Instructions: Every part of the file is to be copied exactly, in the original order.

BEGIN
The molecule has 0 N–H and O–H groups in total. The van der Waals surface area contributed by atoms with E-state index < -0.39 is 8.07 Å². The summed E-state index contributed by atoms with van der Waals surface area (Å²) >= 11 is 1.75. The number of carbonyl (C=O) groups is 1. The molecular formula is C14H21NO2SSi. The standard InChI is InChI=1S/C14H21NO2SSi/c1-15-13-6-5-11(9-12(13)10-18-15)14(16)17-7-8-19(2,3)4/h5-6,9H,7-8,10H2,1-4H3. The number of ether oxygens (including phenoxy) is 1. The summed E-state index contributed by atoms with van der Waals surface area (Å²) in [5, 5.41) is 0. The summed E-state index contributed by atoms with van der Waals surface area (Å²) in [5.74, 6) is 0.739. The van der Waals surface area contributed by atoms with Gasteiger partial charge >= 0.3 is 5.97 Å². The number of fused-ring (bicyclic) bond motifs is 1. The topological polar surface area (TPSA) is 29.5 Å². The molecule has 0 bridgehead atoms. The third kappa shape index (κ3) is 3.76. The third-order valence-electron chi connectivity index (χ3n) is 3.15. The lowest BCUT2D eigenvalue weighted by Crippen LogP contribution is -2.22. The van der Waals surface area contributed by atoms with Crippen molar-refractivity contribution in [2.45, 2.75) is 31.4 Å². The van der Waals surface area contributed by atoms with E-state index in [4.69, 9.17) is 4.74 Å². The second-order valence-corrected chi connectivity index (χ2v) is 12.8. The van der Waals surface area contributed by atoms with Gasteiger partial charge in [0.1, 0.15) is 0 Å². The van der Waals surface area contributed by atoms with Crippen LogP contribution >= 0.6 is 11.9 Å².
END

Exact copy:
The molecule has 0 N–H and O–H groups in total. The van der Waals surface area contributed by atoms with E-state index < -0.39 is 8.07 Å². The summed E-state index contributed by atoms with van der Waals surface area (Å²) >= 11 is 1.75. The number of carbonyl (C=O) groups is 1. The molecular formula is C14H21NO2SSi. The standard InChI is InChI=1S/C14H21NO2SSi/c1-15-13-6-5-11(9-12(13)10-18-15)14(16)17-7-8-19(2,3)4/h5-6,9H,7-8,10H2,1-4H3. The number of ether oxygens (including phenoxy) is 1. The summed E-state index contributed by atoms with van der Waals surface area (Å²) in [5, 5.41) is 0. The summed E-state index contributed by atoms with van der Waals surface area (Å²) in [5.74, 6) is 0.739. The van der Waals surface area contributed by atoms with Gasteiger partial charge >= 0.3 is 5.97 Å². The number of fused-ring (bicyclic) bond motifs is 1. The topological polar surface area (TPSA) is 29.5 Å². The molecule has 0 bridgehead atoms. The third kappa shape index (κ3) is 3.76. The third-order valence-electron chi connectivity index (χ3n) is 3.15. The lowest BCUT2D eigenvalue weighted by Crippen LogP contribution is -2.22. The van der Waals surface area contributed by atoms with Crippen molar-refractivity contribution in [2.45, 2.75) is 31.4 Å². The van der Waals surface area contributed by atoms with E-state index in [4.69, 9.17) is 4.74 Å². The second-order valence-corrected chi connectivity index (χ2v) is 12.8. The van der Waals surface area contributed by atoms with Gasteiger partial charge in [0.1, 0.15) is 0 Å². The van der Waals surface area contributed by atoms with Crippen LogP contribution >= 0.6 is 11.9 Å².